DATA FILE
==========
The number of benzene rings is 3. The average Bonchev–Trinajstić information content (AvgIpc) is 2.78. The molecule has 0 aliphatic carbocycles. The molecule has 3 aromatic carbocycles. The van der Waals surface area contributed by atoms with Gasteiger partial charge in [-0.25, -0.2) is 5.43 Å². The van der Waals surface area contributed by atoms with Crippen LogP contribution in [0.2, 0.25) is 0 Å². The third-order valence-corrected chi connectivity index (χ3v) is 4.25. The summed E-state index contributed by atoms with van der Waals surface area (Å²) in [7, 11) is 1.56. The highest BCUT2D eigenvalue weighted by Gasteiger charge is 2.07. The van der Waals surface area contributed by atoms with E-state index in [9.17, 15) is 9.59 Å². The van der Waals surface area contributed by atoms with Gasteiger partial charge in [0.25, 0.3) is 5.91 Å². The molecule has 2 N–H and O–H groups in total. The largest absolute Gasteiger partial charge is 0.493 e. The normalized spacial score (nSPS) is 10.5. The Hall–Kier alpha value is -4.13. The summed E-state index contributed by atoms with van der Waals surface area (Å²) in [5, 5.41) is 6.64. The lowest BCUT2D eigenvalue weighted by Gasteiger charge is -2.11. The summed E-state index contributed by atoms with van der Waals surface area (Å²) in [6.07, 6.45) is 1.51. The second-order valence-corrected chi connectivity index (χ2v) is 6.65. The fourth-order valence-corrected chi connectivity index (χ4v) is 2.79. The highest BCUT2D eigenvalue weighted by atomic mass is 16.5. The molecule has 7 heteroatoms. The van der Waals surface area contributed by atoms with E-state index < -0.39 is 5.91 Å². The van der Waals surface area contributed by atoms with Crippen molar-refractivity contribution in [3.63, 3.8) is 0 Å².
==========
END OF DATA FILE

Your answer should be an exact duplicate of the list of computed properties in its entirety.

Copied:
The number of benzene rings is 3. The average Bonchev–Trinajstić information content (AvgIpc) is 2.78. The molecule has 0 aliphatic carbocycles. The molecule has 3 aromatic carbocycles. The van der Waals surface area contributed by atoms with Gasteiger partial charge in [-0.25, -0.2) is 5.43 Å². The van der Waals surface area contributed by atoms with Crippen LogP contribution in [0.2, 0.25) is 0 Å². The third-order valence-corrected chi connectivity index (χ3v) is 4.25. The summed E-state index contributed by atoms with van der Waals surface area (Å²) in [7, 11) is 1.56. The highest BCUT2D eigenvalue weighted by Gasteiger charge is 2.07. The van der Waals surface area contributed by atoms with E-state index in [9.17, 15) is 9.59 Å². The van der Waals surface area contributed by atoms with Gasteiger partial charge in [0.25, 0.3) is 5.91 Å². The molecule has 2 N–H and O–H groups in total. The largest absolute Gasteiger partial charge is 0.493 e. The normalized spacial score (nSPS) is 10.5. The Hall–Kier alpha value is -4.13. The summed E-state index contributed by atoms with van der Waals surface area (Å²) in [5, 5.41) is 6.64. The lowest BCUT2D eigenvalue weighted by Gasteiger charge is -2.11. The summed E-state index contributed by atoms with van der Waals surface area (Å²) in [6.07, 6.45) is 1.51. The second-order valence-corrected chi connectivity index (χ2v) is 6.65. The fourth-order valence-corrected chi connectivity index (χ4v) is 2.79. The highest BCUT2D eigenvalue weighted by atomic mass is 16.5. The molecule has 7 heteroatoms. The van der Waals surface area contributed by atoms with E-state index < -0.39 is 5.91 Å². The van der Waals surface area contributed by atoms with Crippen molar-refractivity contribution in [3.63, 3.8) is 0 Å².